${{f}_{2}}(\lambda )=\int\limits_{-\infty }^{\infty }{{{e}^{i\lambda t}}{{f}_{2}}(t)\,dt}$ (63)

${{f}_{1}}(\lambda )=\int\limits_{-\infty }^{\infty }{{{e}^{i\lambda t}}{{f}_{1}}(t)\,dt}$ (64)

and *t* is an integration variable introduced to avoid confusion in the implementation of the integration in the Equation (62).

Then,

$+\,\,\frac{1}{2\pi }\int\limits_{-\infty }^{\infty }{\lambda z\left( \int\limits_{-\infty }^{\infty }{{{e}^{i\lambda t}}{{f}_{2}}(t)dt+i\int\limits_{-\infty }^{\infty }{{{f}_{1}}(t){{e}^{i\lambda t}}dt}} \right){{e}^{-|\lambda |z}}{{e}^{-i\lambda x}}d\lambda }$ (65)

${{\sigma }_{zz}}=\frac{1}{2\pi }\left\{ \int\limits_{-\infty }^{\infty }{{{f}_{2}}(t)dt}\int\limits_{-\infty }^{\infty }{{{e}^{-|\lambda |z}}{{e}^{i\lambda t}}{{e}^{-i\lambda x}}d\lambda } \right\}+\frac{1}{2\pi }\left\{ \int\limits_{-\infty }^{\infty }{\lambda z\,{{f}_{2}}(t)dt}\int\limits_{-\infty }^{\infty }{{{e}^{-|\lambda |z}}{{e}^{i\lambda t}}{{e}^{-i\lambda x}}d\lambda } \right.$

$+\,\,\,i\int\limits_{-\infty }^{\infty }{\lambda z\,{{f}_{1}}(t)dt}\left. \int\limits_{-\infty }^{\infty }{{{e}^{-|\lambda |z}}{{e}^{i\lambda t}}{{e}^{-i\lambda x}}d\lambda } \right\}$ (66)

${{\sigma }_{zz}}=\frac{1}{2\pi }\left\{ \int\limits_{-\infty }^{\infty }{{{f}_{2}}(t)dt}\int\limits_{-\infty }^{\infty }{(1+\lambda z){{e}^{-|\lambda |z+i\lambda (t-x)}}}d\lambda \right\}$

$+\,\,\frac{iz}{2\pi }\left\{ \int\limits_{-\infty }^{\infty }{\,{{f}_{1}}(t)dt}\int\limits_{-\infty }^{\infty }{\lambda {{e}^{-|\lambda |z+i\lambda (t-x)}}d\lambda } \right\}$ (67)

We note that the integrals are given by:

$\int\limits_{-\infty }^{\infty }{\lambda \exp (-\left| \lambda \right|z+i\lambda (t-x)d\lambda )}$

$=\int\limits_{-\infty }^{0}{\lambda \exp (-\left| \lambda \right|z+i\lambda (t-x))d\lambda }$

$+\int\limits_{0}^{\infty }{\lambda \exp (-\left| \lambda \right|z+i\lambda (t-x))d\lambda }$ (68)

$=\frac{4i(x-t)z}{{{({{z}^{2}}+{{(t-x)}^{2}})}^{2}}}$ (69)

Similarly,

$\int\limits_{-\infty }^{\infty }{(1+\lambda z)\exp (-\left| \lambda \right|z+i\lambda (t-x))d\lambda }=\frac{4{{z}^{3}}}{{{({{(x-t)}^{2}}+{{z}^{2}})}^{2}}}$ (70)

Hence,

${{\sigma }_{zz}}(x,z)=\frac{2{{z}^{2}}}{\pi }\int\limits_{-\infty }^{\infty }{\left\{ \frac{(x-t){{f}_{2}}(t)+z{{f}_{1}}(t)}{{{({{(x-t)}^{2}}+{{z}^{2}})}^{2}}} \right\}dt}$ (71)

Similarly,

${{\tau }_{xz}}(x,z)\,=\int\limits_{-\infty }^{\infty }{i\left( {{f}_{2}}(\lambda )\,+\,(\lambda z-1)({{f}_{2}}(\lambda )\,+\,i{{f}_{1}}(\lambda )) \right){{e}^{-|\lambda |z}}{{e}^{-i\lambda x}}d\lambda }$ (72)

${{\tau }_{xz}}=\int\limits_{-\infty }^{\infty }{i\left( {{f}_{2}}(\lambda )+(\lambda z-1){{f}_{2}}(\lambda ) \right){{e}^{-|\lambda |z}}{{e}^{-i\lambda x}}d\lambda }$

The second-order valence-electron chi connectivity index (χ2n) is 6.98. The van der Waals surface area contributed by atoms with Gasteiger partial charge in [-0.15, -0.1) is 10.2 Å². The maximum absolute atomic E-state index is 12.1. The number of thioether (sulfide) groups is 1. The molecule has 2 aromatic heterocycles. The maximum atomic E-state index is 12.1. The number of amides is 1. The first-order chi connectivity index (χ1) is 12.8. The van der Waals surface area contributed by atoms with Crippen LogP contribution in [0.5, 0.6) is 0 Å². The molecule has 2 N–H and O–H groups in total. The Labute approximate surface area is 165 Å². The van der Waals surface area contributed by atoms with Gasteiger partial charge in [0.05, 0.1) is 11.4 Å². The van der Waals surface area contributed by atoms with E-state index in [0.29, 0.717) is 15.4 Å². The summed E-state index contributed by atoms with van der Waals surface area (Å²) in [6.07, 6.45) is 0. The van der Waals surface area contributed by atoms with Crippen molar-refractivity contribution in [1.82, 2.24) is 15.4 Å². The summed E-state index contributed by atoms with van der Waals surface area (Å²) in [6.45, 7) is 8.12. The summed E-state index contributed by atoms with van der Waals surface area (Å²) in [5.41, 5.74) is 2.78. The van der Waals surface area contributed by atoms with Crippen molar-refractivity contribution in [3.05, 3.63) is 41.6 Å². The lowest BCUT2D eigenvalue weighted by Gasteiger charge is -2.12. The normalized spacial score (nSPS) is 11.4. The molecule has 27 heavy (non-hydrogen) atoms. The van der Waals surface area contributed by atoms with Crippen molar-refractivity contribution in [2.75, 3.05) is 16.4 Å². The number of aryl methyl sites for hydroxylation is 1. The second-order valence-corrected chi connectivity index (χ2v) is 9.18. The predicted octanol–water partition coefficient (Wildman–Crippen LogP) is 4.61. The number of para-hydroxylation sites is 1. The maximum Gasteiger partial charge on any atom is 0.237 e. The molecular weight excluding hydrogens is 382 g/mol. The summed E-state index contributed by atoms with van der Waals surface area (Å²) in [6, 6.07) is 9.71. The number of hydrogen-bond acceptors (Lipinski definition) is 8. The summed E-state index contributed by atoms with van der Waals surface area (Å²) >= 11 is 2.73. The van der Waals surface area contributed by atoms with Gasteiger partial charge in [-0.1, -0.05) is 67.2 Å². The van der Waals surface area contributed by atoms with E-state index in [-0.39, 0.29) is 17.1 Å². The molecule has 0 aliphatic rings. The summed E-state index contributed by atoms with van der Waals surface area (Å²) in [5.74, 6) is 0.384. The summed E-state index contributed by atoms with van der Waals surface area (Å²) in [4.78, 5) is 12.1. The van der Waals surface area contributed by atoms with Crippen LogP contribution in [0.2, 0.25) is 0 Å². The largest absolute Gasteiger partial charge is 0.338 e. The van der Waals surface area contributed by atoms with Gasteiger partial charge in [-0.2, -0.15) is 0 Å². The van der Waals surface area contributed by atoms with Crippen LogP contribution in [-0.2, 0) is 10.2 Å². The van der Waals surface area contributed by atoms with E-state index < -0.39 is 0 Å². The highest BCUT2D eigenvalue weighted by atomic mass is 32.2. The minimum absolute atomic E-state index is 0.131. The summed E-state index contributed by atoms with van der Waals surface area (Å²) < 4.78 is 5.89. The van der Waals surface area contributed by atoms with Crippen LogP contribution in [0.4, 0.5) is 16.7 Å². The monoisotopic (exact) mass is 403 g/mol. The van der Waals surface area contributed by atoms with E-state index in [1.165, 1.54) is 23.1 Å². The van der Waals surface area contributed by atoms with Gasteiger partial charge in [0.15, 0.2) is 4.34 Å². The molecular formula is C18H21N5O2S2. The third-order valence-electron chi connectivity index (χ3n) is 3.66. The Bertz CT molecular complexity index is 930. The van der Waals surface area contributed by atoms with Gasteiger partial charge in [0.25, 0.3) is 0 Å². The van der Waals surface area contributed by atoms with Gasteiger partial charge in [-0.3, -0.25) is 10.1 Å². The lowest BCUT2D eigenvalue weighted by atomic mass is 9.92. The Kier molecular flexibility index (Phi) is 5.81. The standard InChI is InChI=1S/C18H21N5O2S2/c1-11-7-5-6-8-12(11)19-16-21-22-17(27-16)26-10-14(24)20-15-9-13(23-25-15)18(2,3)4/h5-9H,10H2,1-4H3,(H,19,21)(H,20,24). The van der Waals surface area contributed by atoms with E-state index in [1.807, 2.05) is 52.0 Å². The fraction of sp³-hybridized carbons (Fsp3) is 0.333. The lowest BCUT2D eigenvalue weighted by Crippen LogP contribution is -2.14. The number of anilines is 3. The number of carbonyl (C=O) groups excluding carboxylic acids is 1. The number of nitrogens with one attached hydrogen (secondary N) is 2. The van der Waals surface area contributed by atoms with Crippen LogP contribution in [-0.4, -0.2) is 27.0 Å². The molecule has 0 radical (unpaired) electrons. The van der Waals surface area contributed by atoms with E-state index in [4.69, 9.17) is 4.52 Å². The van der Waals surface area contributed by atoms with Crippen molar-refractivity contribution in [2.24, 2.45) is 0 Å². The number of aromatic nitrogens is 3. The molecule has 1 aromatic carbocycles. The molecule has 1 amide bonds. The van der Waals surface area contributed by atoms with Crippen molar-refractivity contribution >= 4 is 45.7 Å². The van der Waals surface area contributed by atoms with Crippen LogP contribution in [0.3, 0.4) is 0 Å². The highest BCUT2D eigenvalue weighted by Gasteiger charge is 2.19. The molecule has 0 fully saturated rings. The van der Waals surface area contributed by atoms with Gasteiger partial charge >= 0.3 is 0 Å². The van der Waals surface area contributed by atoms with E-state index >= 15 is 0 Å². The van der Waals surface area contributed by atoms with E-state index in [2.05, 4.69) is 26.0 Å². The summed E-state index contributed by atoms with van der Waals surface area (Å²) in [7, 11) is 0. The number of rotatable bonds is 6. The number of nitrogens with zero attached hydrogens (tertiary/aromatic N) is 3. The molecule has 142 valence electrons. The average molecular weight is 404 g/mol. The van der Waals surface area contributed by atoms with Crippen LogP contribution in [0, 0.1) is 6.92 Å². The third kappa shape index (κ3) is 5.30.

$+\,\,\int\limits_{-\infty }^{\infty }{{{i}^{2}}(\lambda z-1){{f}_{1}}(\lambda ){{e}^{-|\lambda |z}}{{e}^{-i\lambda x}}d\lambda }$ (73)

${{\tau }_{xz}}(x,z)=\frac{2z}{\pi }\int\limits_{-\infty }^{\infty }{\left\{ \frac{(x-t){{f}_{2}}(t)+z\,{{f}_{1}}(t)}{{{({{(x-t)}^{2}}+{{z}^{2}})}^{2}}} \right\}(x-t)dt}$ (74)

Also,

${{\sigma }_{xx}}(x,z)=\int\limits_{-\infty }^{\infty }{\left( -{{f}_{2}}(\lambda )+(2-\lambda z)({{f}_{2}}(\lambda )+i\,{{f}_{1}}(\lambda )) \right){{e}^{-|\lambda |z}}{{e}^{-i\lambda x}}d\lambda }$ (75)

${{\sigma }_{xx}}=\int\limits_{-\infty }^{\infty }{\left( -{{f}_{2}}(\lambda )+(2-\lambda z){{f}_{2}}(\lambda ) \right){{e}^{-|\lambda |z}}{{e}^{-i\lambda x}}d\lambda }$

$+\,\,\int\limits_{-\infty }^{\infty }{(2-\lambda z)i\,{{f}_{1}}(\lambda ){{e}^{-|\lambda |z}}{{e}^{-i\lambda x}}d\lambda }$ (76)

${{\sigma }_{xx}}(x,z)=\frac{2}{\pi }\int\limits_{-\infty }^{\infty }{\left\{ \frac{(x-t){{f}_{2}}(t)+z\,{{f}_{1}}(t)}{{{({{(x-t)}^{2}}+{{z}^{2}})}^{2}}} \right\}{{(x-t)}^{2}}dt}$ (77)

**Solution for stresses due to vertical point load and horizontal point load at the origin O.**

Let *f*_{1}(*x*) and *f*_{2}(*x*) be point loads of magnitudes *F*_{1} and *F*_{2} acting at the origin O. Then,

${{f}_{1}}(x)={{F}_{1}}\delta (t)$ (78)

${{f}_{2}}(x)={{F}_{2}}\delta (t)$ (79)

where *F*_{1} and *F*_{2} are constants and $\delta (t)$ is the Dirac delta function.

Then the stresses are

${{\sigma }_{zz}}(x,z)=\frac{2{{z}^{2}}}{\pi }\int\limits_{-\infty }^{\infty }{\left\{ \frac{(x-t){{F}_{2}}\delta (t)+z\,{{F}_{1}}\delta (t)}{{{({{(x-t)}^{2}}+{{z}^{2}})}^{2}}} \right\}dt}$ (80)

${{\sigma }_{zz}}(x,z)=\frac{2{{z}^{2}}}{\pi }\int\limits_{-\infty }^{\infty }{\left\{ \frac{(x-t){{F}_{2}}+z\,{{F}_{1}}}{{{({{(x-t)}^{2}}+{{z}^{2}})}^{2}}} \right\}\delta t\,dt}$ (81)

${{\sigma }_{zz}}(x,z)=\frac{2{{z}^{2}}}{\pi }\left( \frac{(x{{F}_{2}}+z\,{{F}_{1}}}{{{({{x}^{2}}+{{z}^{2}})}^{2}}} \right)$ (82)

${{\tau }_{xz}}=\frac{2z}{\pi }\int\limits_{-\infty }^{\infty }{\left( \frac{(x-t){{F}_{2}}\delta (t)+z\,{{F}_{1}}\delta (t)}{{{({{(x-t)}^{2}}+{{z}^{2}})}^{2}}} \right)(x-t)dt}$ (83)

${{\tau }_{xz}}=\frac{2z}{\pi }\int\limits_{-\infty }^{\infty }{\left( \frac{(x-t){{F}_{2}}+z\,{{F}_{1}}}{{{({{(x-t)}^{2}}+{{z}^{2}})}^{2}}} \right)(x-t)\delta t\,dt}$ (84)

${{\tau }_{xz}}=\frac{2zx}{\pi }\left( \frac{x{{F}_{2}}+z\,{{F}_{1}}}{{{({{x}^{2}}+{{z}^{2}})}^{2}}} \right)$ (85)

${{\sigma }_{xx}}(x,z)=\frac{2}{\pi }\int\limits_{-\infty }^{\infty }{\left( \frac{(x-t){{F}_{2}}\delta (t)+z\,{{F}_{1}}\delta (t)}{{{({{(x-t)}^{2}}+{{z}^{2}})}^{2}}} \right){{(x-t)}^{2}}dt}$ (86)

${{\sigma }_{xx}}(x,z)=\frac{2}{\pi }\int\limits_{-\infty }^{\infty }{\left( \frac{(x-t){{F}_{2}}+z\,{{F}_{1}}}{{{({{(x-t)}^{2}}+{{z}^{2}})}^{2}}} \right){{(x-t)}^{2}}\delta t\,dt}$ ](87)

${{\sigma }_{xx}}(x,z)=\frac{2{{x}^{2}}}{\pi }\left( \frac{x{{F}_{2}}+z\,{{F}_{1}}}{{{({{x}^{2}}+{{z}^{2}})}^{2}}} \right)$ (88)

For ${{F}_{1}}=0,\,\,\,{{F}_{2}}\ne 0$

${{\sigma }_{xx}}=\frac{2{{x}^{3}}{{F}_{2}}}{\pi {{r}^{4}}}$ (89)

where *r*^{2} = *x*^{2} + *z*^{2}